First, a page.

Provost Is In: Uday Sukhatme
In this special edition of “The Professor Is In,” Pace University Provost Uday Sukhatme discusses his artistic aspirations, sub-nuclear elementary particles, and his secret love of “The Big Bang Theory.”
Uday Sukhatme, ScD, is an expert in physics problem solving. Among his many research accomplishments, he developed new techniques using supersymmetry to understand better and determine the energy levels of potentials in quantum mechanics and wrote a book about it. While his research techniques apply specifically to quantum mechanics, there is no doubt he’s used his unique problem solving skills to the betterment of Pace.
In this super special edition of “The Professor Is In,” we invited Provost Sukhatme to talk to us about his philosophy on life and art and what makes good students great. As the chief academic officer of the University, working with the President, the role of the Provost is to shape and implement Pace's educational philosophy and policies. Since joining the University in 2012, he has made great strides in the enhancement of the educational experience at Pace and has breathed new life into research being conducted by the faculty and students at the University. Despite his administrative responsibilities, Provost Sukhatme is still a professor at heart, and occasionally teaches an introductory physics course.
What was one thing or person that made you passionate about your current career?
In grade school, I read a book, whose chapters were devoted to scientists who were responsible for some of the great discoveries in science. I was fascinated by the ingenuity and hard work which led to transformative discoveries. At the time I completed high school, understanding the ultimate basic structure of matter by creating and studying sub-nuclear elementary particles was the cutting edge, and so I chose physics as my field of study.
What quality do you most value in your students?
Methodical thinking, good study habits, and hard work are essential ingredients for student success in a physics course. I stress regular studying habits, since physics courses steadily build on previously learned materials—so cramming just before an exam is not effective for understanding the subject matter.
What’s your advice to students to make the most out of their time in college?
Participate in many of the exciting co-curricular activities college life has to offer, but never forget that your first and foremost “job” is to be a student, and to excel in your studies.
If you had to do it all over again and took another path, what profession would you choose? What profession would you not choose?
If I had the natural talent, I would have chosen a career in either art or architecture. I particularly like the interplay of light and color in impressionist painting and am fascinated by large structures, both ancient (pyramids, forts, cathedrals) and modern (museums, bridges, skyscrapers).
Although I like to watch magicians, I would not like to be one.
What is your favorite word? Least favorite word?
I like the adjective “innovative”. My least favorite word is “bored”.
What is your guilty pleasure TV show or mobile app?
Watching The Big Bang Theory is generally very enjoyable. Some episodes are a little crazy, but by and large, the show continues to be remarkably fresh after so many continuous seasons! My wife and I also enjoy Shark Tank.
What was your favorite class as a student? Least favorite?
Mathematics was my favorite subject as a student, and I was very good at it. My least favorite subjects were probably history and zoology, since our high school teachers required us to memorize a lot of seemingly disjointed facts.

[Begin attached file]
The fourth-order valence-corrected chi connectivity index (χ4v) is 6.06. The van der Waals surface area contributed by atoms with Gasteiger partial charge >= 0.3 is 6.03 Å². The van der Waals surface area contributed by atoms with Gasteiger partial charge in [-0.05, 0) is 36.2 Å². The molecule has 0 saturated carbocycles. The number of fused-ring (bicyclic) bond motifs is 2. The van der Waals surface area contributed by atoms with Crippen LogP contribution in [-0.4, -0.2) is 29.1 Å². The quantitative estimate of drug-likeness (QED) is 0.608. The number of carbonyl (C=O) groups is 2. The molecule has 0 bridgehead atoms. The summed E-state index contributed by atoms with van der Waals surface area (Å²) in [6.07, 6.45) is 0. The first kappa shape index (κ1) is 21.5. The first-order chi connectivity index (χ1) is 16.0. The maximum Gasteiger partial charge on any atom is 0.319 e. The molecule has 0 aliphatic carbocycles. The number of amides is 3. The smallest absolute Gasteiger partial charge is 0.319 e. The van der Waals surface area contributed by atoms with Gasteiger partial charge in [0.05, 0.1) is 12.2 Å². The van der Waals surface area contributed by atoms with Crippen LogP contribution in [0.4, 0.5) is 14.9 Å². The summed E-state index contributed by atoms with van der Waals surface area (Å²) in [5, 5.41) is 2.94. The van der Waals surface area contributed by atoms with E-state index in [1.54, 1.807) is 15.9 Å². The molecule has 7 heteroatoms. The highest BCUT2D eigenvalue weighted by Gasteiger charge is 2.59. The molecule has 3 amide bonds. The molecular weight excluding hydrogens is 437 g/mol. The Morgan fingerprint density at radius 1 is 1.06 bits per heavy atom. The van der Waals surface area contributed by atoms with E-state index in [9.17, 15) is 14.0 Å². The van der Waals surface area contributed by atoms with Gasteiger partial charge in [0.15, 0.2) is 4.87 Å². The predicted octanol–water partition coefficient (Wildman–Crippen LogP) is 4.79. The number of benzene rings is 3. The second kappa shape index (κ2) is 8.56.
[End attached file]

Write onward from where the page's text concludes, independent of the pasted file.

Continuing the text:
If you were a Pace student, what class would you like to take with another Pace professor?
I would enjoy a better appreciation of art, and the motivations and circumstances underlying an artist’s work. Did the choice of materials, color, size, and shape come in a stroke of genius, or was this choice the result of experience gained from considerable trial and error? So, I think an in depth class in art history and appreciation would be something I would enjoy.
What would you do if you had an extra hour every day?
Spending extra time with the family is good—especially when the grandkids are visiting!
What is your favorite professional or personal journey/experience?
I enjoy the intellectual exploration of uncharted territory, and the discovery of solutions to large or small problems. It is stimulating to give an invited research talk at a physics conference. It is also exciting to tell an audience of higher education administrators how a careful analysis of data leads to improvements in student learning.
What is your favorite saying/words to live by?
“Early to bed and early to rise—makes a man healthy, wealthy, and wise.” A quote by Benjamin Franklin.
If you could have any five people living or dead, imagined or real, as guests at a dinner party, who would you choose?
Mathematical genius Srinivasa Ramanujan; impressionist painter Pierre-Auguste Renoir; path-breaking physicist Marie Curie; versatile inventor/artist Leonardo da Vinci; influential author Jane Austen. I have chosen five people from the past, whose brilliant contributions have stood the test of time.
Have a suggestion for the next installment of The Professor Is In? E-mail us.
Hot off the presses, it’s another round of faculty media mentions! This month, they’re tackling the Russia investigation, sex trafficking legislation, and more.
Fit to Print: April 2018
Commencement wants YOU to volunteer for one (or multiple) ceremonies this May! Volunteer registration closes Monday, April 16.
Volunteer at Commencement
By applying unorthodox uses to regular spaces, Dyson Assistant Professor Brenna Hassinger-Das is reshaping the way children and parents experience educational opportunities.
Research: Urban Thinkscape